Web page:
Life is simple. You wake up, grab some coffee and go about your business. Life is also hard. You work all day, grab some grub and try to go to sleep, hopeful that the “demons,” as we colloquially call them, don’t keep you up till the wee hours by bringing to mind all your failures and disappointments.

I love baseball. I haven’t fielded a grounder in years, but somehow I still feel that hard ball in that soft pocket, a sensation that millions of people have shared but that still seems personal, all my own. I haven’t hit a ball in forever, but the pillowy feel of solid contact is still running through my arms as if an archetype itself, something so accessible to a world of experience that it predates my birth and will outlast my life.

The “demon,” perhaps, is that not only do I not play baseball, not only must I rely on the ghosts of old ground balls and the leftover specters of line-drive doubles, but that I didn’t play ball as long as I should have. There is something left in my baseball life, something that lingers just out of touch and thus always out of reach, and so there is nothing left at all. It’s gone. I don’t play baseball anymore, and I think I feel it. I can’t play baseball anymore, and I feel I think it. Even at night, in the dark, while wrestling with a shadow whose alarm goes off at midnight, I think about baseball. I dream about the game in a pre-dream way, in wakefulness, just before “synaptic efficacy refreshment” comes to send my thoughts to a limbic jurisdiction where the dream and the dreamer are directed, without choice, into their darkness.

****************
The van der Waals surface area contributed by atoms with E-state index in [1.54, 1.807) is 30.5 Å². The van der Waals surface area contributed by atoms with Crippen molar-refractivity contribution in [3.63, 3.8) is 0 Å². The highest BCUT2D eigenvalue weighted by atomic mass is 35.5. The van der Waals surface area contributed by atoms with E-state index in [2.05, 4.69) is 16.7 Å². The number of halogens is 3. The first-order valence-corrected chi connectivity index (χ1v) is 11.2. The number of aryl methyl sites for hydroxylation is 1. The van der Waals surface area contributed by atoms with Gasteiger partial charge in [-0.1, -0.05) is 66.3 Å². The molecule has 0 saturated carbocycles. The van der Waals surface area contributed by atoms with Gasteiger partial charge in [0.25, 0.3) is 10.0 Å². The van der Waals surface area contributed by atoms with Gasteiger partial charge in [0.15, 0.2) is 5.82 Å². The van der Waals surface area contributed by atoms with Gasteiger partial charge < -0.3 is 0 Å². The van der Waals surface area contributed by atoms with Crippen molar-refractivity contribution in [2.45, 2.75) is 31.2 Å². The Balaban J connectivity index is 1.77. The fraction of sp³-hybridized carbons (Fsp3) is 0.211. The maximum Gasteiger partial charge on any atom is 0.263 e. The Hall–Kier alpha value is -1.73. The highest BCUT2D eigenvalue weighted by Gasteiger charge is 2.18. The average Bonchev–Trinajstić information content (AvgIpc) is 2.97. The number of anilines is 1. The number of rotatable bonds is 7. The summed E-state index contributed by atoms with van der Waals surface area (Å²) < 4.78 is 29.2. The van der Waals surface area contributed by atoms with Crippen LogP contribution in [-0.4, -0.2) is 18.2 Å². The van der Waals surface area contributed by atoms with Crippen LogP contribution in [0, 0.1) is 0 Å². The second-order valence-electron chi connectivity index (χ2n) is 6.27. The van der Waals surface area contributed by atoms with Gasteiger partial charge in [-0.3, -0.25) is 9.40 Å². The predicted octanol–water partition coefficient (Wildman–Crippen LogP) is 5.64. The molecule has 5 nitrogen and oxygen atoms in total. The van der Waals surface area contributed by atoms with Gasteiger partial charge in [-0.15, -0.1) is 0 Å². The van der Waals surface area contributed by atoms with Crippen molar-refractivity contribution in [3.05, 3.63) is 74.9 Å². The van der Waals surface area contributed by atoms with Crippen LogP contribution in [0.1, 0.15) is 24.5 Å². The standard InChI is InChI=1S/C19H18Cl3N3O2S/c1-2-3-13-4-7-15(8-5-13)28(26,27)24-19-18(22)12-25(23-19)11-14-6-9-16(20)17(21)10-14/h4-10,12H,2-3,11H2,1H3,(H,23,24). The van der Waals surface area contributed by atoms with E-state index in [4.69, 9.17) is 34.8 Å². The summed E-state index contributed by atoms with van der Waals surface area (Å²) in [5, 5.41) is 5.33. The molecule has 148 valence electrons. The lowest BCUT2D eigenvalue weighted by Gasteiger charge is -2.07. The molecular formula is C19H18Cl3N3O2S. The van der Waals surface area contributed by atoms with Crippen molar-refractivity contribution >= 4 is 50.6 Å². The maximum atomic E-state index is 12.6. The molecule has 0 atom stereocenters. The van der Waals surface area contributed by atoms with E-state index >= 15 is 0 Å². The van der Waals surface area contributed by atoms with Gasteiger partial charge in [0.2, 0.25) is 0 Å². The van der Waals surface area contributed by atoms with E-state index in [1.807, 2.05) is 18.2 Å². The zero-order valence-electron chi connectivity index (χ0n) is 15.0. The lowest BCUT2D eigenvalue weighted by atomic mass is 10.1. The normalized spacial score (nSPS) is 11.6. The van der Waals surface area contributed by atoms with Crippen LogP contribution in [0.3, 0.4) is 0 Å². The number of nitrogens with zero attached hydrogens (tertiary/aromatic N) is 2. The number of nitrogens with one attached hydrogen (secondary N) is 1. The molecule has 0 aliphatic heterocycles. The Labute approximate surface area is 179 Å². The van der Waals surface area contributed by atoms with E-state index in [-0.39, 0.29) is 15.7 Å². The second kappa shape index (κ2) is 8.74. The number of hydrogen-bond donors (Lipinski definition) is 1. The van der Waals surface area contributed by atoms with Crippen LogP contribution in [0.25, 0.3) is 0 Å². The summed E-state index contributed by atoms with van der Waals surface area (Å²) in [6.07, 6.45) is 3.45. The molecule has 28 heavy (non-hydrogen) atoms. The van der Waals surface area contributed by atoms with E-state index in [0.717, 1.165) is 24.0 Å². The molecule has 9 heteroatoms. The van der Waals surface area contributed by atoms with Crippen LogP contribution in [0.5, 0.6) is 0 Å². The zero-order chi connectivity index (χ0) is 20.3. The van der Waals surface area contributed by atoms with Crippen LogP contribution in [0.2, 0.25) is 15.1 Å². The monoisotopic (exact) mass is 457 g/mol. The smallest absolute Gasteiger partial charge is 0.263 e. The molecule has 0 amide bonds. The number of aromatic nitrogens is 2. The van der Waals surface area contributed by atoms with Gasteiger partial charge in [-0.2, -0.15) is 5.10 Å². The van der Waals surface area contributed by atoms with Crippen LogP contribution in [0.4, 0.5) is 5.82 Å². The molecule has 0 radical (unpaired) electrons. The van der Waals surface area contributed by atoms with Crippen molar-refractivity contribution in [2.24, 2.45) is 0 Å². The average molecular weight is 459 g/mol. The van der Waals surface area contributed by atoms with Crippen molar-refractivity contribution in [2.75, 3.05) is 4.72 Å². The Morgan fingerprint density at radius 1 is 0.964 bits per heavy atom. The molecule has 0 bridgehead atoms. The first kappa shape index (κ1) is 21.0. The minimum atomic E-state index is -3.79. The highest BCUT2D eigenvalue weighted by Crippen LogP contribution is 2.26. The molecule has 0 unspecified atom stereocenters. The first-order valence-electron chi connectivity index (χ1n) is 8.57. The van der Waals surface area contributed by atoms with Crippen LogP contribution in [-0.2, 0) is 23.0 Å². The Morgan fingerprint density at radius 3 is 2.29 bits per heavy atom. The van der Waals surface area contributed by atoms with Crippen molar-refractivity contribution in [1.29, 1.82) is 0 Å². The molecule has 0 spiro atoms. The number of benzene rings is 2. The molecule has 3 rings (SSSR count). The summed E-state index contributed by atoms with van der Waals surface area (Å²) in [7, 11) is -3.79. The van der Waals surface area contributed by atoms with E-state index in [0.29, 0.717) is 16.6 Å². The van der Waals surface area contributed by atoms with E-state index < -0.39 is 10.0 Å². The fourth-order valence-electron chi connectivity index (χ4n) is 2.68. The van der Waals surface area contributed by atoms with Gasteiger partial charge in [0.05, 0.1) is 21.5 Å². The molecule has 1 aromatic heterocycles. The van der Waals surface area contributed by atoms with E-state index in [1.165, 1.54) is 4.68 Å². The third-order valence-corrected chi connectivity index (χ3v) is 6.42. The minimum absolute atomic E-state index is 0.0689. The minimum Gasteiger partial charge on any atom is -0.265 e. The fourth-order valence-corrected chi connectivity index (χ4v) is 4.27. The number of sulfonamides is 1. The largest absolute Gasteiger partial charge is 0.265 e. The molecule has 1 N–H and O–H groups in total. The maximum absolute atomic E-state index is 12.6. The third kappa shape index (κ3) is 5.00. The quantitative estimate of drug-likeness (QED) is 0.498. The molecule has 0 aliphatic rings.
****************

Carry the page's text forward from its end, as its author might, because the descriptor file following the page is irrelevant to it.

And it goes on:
It is from that darkness, though, that other dreams may come. And according to a report from REM sleep, where brain waves firing at 14 Hz conjured up a bright idea, Kirk Gibson is opening a batting cage in Johnson City.


Turn west at the junction of 281 and 290, just across from the Hill Country Cupboard, and you enter downtown Johnson City. On the town square is a brewpub called Pecan St. Brewing. Opened in 2008 in the old Blanco County Supply and Hardware, it faces the limestone edifice of the Blanco County Courthouse, built in 1886. Near the brewpub biergarten, where you can savor the “flavors of citrus and pine offset” in the Road Devil Red, or the “toasty caramel and a hint of sweetness” in the Ten Penny Nail Ale, stands a brown wooden wall adorned with various mementos. Among them is a newspaper clipping, framed behind glass, headlined “Eagles Win State Championship.” Just beneath the headline, a horizontal photo shows the maroon-clad Eagles posing with their trophy and championship medals.